We here at the Psy really like rape. Er, I mean, we’re interested in rape, which is to say that rape is very much on our minds… Ugh! I mean that after having worked for a rape crisis center and sexually transmitted disease clinic and as an HIV test counselor and as a case manager for people with AIDS and as a therapist, I have a very distinct attitude towards rape and that is that it is not okay. I refuse to call the pustular slug currently defiling the White House anything other than the Ol’ Pussy Grabber to remind us all that he is a confessed rapist. I write frequently about psychopathy, narcissistic personality disorder, lack of empathy and the ways it affects our interactions, namely making sexual assault more likely. See my collected rants of Brock “I’m a rapist who likes to finger fuck unconscious women behind dumpsters” Turner for my true feelings on sexual assault.
While I was preparing to write a very personal story about a rapey situation that I was once a party to in celebration of the Bill Cosby rape trial, this article caught my eye. It combines my love of history, irony, and rape. I hope you enjoy it as well.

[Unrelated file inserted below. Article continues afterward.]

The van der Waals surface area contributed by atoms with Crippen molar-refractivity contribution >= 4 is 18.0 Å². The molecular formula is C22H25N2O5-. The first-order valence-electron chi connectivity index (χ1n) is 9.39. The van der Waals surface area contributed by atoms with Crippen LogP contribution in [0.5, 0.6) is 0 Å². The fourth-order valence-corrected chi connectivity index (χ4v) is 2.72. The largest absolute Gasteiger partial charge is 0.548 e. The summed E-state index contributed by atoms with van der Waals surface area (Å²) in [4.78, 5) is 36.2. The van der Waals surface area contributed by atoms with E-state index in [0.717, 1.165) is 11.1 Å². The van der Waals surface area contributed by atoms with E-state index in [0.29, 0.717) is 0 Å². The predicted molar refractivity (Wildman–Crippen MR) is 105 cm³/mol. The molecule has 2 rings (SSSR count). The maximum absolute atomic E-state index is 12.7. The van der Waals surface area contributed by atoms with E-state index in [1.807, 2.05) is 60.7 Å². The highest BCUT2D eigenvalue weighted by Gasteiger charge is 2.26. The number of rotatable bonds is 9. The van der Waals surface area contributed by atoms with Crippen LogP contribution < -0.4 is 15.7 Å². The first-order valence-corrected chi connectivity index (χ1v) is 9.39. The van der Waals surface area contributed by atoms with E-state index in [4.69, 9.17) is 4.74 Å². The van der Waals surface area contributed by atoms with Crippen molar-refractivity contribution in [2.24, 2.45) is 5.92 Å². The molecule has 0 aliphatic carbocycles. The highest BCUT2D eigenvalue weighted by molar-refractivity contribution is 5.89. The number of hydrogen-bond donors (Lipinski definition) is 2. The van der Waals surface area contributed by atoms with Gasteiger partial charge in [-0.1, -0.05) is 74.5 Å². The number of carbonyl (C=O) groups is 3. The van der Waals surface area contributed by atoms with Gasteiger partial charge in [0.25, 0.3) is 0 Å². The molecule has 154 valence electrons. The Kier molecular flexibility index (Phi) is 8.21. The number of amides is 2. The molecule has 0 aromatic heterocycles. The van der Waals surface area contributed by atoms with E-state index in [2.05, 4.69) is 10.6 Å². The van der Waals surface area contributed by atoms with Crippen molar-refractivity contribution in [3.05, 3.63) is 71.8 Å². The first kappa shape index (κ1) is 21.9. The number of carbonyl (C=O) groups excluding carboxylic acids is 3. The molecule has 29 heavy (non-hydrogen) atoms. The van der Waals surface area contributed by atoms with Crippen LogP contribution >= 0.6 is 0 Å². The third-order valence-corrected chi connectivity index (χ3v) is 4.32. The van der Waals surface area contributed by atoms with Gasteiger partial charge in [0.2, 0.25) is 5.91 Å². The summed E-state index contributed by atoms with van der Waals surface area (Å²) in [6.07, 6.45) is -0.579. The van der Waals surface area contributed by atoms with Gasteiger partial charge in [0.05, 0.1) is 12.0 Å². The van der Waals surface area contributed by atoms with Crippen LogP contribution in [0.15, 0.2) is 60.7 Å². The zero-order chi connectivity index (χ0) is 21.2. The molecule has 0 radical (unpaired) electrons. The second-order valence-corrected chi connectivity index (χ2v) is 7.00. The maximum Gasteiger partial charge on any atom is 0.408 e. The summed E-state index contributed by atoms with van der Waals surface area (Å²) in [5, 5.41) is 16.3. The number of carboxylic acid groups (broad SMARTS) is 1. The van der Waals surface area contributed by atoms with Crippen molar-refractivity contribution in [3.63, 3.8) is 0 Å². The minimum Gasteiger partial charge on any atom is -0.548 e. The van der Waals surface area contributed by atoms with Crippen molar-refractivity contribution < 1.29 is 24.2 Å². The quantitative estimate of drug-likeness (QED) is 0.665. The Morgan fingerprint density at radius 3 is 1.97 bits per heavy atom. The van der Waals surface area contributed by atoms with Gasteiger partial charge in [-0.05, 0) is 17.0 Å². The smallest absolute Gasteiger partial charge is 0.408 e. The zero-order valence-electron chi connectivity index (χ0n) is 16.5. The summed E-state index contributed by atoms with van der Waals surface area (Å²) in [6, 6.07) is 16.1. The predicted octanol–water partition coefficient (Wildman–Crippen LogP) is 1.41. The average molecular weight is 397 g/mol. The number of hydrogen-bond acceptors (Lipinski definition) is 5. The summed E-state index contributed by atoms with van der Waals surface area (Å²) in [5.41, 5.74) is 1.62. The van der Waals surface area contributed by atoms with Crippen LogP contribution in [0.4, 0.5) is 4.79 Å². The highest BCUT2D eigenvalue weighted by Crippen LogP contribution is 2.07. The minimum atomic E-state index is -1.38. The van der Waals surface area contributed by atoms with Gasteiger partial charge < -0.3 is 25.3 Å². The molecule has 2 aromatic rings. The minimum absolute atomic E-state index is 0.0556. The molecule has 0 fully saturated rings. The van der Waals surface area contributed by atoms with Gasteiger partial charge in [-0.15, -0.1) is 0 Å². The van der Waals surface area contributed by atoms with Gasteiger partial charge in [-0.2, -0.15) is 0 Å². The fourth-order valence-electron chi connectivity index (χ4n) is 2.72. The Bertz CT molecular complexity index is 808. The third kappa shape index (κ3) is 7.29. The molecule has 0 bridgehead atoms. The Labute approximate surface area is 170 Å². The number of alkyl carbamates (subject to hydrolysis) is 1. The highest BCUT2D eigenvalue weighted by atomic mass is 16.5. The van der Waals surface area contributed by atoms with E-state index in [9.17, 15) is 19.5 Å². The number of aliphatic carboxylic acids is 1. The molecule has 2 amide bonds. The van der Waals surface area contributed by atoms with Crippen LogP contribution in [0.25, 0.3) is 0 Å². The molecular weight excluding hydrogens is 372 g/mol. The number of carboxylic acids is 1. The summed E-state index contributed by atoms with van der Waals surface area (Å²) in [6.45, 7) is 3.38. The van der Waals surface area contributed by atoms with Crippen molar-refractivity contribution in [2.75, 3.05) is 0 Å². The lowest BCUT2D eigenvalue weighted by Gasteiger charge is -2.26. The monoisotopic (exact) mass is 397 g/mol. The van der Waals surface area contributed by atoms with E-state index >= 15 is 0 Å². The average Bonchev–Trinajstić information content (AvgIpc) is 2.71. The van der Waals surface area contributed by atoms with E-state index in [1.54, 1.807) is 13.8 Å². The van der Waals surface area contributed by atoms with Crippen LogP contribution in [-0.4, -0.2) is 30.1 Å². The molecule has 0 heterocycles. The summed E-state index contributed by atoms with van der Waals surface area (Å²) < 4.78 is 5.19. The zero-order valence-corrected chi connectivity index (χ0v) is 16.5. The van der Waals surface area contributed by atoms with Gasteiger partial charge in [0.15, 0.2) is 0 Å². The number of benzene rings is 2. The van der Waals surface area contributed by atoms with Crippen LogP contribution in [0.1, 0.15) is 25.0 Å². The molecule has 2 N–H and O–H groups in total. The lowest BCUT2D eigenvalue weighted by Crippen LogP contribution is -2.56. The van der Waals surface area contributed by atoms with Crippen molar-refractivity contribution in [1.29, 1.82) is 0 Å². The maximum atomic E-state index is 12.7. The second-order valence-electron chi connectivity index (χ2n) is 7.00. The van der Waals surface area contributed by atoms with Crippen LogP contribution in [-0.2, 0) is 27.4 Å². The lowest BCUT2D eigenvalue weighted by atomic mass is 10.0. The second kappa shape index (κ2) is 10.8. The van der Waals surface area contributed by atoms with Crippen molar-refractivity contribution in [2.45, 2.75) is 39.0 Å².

Women have been drugged and raped by men for centuries. This medieval woman fought back — and won.
A lesson for the Cosby trial?
In southwest England in 1292, Isabella Plomet brings a legal complaint against Ralph de Worgan, a local physician. She alleges that he abused his medical position to drug and rape her.Br
Drug- or alcohol-facilitated sexual assault is perceived by many as a recent concept, with campuses and anti-rape activists mobilizing to raise awareness. But this remarkable case, recently discovered by medieval historian Gwen Seabourne — with its distant echoes of the Bill Cosby trial — shows how a 13th-century jury recognized sex with an intoxicated person as assault and punished the perpetrator accordingly.